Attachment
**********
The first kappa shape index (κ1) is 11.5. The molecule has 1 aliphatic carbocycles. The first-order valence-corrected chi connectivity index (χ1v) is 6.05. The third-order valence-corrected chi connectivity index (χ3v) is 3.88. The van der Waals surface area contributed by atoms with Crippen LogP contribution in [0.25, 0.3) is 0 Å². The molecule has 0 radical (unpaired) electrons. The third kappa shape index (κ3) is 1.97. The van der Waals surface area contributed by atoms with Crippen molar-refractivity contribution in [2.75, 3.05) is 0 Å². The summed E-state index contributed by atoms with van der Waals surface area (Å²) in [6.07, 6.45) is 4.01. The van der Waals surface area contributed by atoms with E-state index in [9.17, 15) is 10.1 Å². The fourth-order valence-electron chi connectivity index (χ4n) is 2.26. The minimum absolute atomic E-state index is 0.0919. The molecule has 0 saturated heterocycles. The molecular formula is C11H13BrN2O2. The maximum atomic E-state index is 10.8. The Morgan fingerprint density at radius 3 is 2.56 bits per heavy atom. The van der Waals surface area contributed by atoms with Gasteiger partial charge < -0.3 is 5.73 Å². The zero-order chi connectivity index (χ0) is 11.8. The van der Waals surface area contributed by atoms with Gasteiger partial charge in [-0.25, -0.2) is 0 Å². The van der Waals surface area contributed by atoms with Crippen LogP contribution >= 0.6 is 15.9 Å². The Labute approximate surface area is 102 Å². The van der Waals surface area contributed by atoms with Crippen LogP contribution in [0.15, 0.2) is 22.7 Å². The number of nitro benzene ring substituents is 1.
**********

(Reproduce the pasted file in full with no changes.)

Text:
The first kappa shape index (κ1) is 11.5. The molecule has 1 aliphatic carbocycles. The first-order valence-corrected chi connectivity index (χ1v) is 6.05. The third-order valence-corrected chi connectivity index (χ3v) is 3.88. The van der Waals surface area contributed by atoms with Crippen LogP contribution in [0.25, 0.3) is 0 Å². The molecule has 0 radical (unpaired) electrons. The third kappa shape index (κ3) is 1.97. The van der Waals surface area contributed by atoms with Crippen molar-refractivity contribution in [2.75, 3.05) is 0 Å². The summed E-state index contributed by atoms with van der Waals surface area (Å²) in [6.07, 6.45) is 4.01. The van der Waals surface area contributed by atoms with E-state index in [9.17, 15) is 10.1 Å². The fourth-order valence-electron chi connectivity index (χ4n) is 2.26. The minimum absolute atomic E-state index is 0.0919. The molecule has 0 saturated heterocycles. The molecular formula is C11H13BrN2O2. The maximum atomic E-state index is 10.8. The Morgan fingerprint density at radius 3 is 2.56 bits per heavy atom. The van der Waals surface area contributed by atoms with Gasteiger partial charge < -0.3 is 5.73 Å². The zero-order chi connectivity index (χ0) is 11.8. The van der Waals surface area contributed by atoms with Gasteiger partial charge in [-0.25, -0.2) is 0 Å². The van der Waals surface area contributed by atoms with Crippen LogP contribution >= 0.6 is 15.9 Å². The Labute approximate surface area is 102 Å². The van der Waals surface area contributed by atoms with Crippen LogP contribution in [0.15, 0.2) is 22.7 Å². The number of nitro benzene ring substituents is 1.